It is my opinion that the Embassy should not press the Exchange Control Commission to authorize American owned or controlled companies to purchase dollars for the transfer of accumulated profits until Chile has been able to build up considerable dollar balances in the United States, a situation which may develop in the next few months. [Page 126] In the meantime, of course, certain more active firms may obtain permission to purchase dollars for this purpose through their own efforts.

In this connection reference is made to article 17 of the draft law granting the President of the Republic authority to effect changes of a financial, economic and administrative character called for by emergencies arising as a result of the world conflict. This measure, the text of which was forwarded as an enclosure to my despatch No. 3201 of May 5, 1942,76 has been approved by the Senate and is now pending in the Chamber of Deputies. Article 17 authorizes the President of the Republic “to negotiate conditions with the object of assuring the return of profits and amortizations of new capital which is invested in the country in productive activities.” Article 18 grants similar authority with respect to capital invested in the iron, steel and related industries. In commenting on these articles in his address before the Senate (a translation of which was forwarded with the despatch under reference), Minister of Finance Matte stated that:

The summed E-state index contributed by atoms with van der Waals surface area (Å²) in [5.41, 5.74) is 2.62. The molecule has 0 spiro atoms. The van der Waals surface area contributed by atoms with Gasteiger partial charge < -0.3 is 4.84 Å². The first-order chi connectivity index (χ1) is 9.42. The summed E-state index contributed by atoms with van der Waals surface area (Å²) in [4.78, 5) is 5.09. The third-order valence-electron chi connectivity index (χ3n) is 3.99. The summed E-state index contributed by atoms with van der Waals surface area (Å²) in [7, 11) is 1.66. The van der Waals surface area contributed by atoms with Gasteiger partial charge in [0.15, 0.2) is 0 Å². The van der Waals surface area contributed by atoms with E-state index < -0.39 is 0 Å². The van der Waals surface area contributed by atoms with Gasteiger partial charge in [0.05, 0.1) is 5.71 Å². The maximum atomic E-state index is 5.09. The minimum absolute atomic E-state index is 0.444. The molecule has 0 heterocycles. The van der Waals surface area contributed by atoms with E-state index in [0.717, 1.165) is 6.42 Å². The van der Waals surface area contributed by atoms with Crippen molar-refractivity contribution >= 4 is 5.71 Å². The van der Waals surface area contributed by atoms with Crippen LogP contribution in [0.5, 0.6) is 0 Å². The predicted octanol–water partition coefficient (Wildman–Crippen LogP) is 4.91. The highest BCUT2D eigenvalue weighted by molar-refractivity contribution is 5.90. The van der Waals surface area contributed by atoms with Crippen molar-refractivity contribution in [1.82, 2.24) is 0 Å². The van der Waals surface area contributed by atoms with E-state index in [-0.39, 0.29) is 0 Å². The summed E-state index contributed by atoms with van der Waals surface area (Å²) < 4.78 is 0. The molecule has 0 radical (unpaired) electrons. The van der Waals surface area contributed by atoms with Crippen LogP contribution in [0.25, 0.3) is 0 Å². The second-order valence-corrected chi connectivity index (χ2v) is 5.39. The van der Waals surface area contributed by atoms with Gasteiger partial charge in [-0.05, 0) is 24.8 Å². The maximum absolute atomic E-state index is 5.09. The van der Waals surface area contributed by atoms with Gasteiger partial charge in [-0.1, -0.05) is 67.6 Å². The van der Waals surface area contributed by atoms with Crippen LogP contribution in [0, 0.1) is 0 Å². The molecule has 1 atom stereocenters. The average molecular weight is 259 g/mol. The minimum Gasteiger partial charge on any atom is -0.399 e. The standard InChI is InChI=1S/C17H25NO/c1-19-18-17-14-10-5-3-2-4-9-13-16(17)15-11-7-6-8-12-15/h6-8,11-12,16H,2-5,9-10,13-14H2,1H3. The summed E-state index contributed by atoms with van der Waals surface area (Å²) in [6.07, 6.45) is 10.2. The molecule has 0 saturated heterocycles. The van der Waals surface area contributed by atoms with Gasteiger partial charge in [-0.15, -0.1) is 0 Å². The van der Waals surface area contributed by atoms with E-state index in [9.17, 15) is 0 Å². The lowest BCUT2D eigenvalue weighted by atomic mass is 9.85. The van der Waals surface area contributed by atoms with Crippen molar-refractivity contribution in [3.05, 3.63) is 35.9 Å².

“The State cannot disinterest itself in the consequences which can be suffered by our economy because of the shortage of credit and the lack of capital. To a primordial obligation, farsighted and stimulating, correspond the provisions of articles 17 and 18 of the proposed law which the Senate is considering. In these, security and inducement to investment in Chile and in its productive activities are authorized for foreign capital.”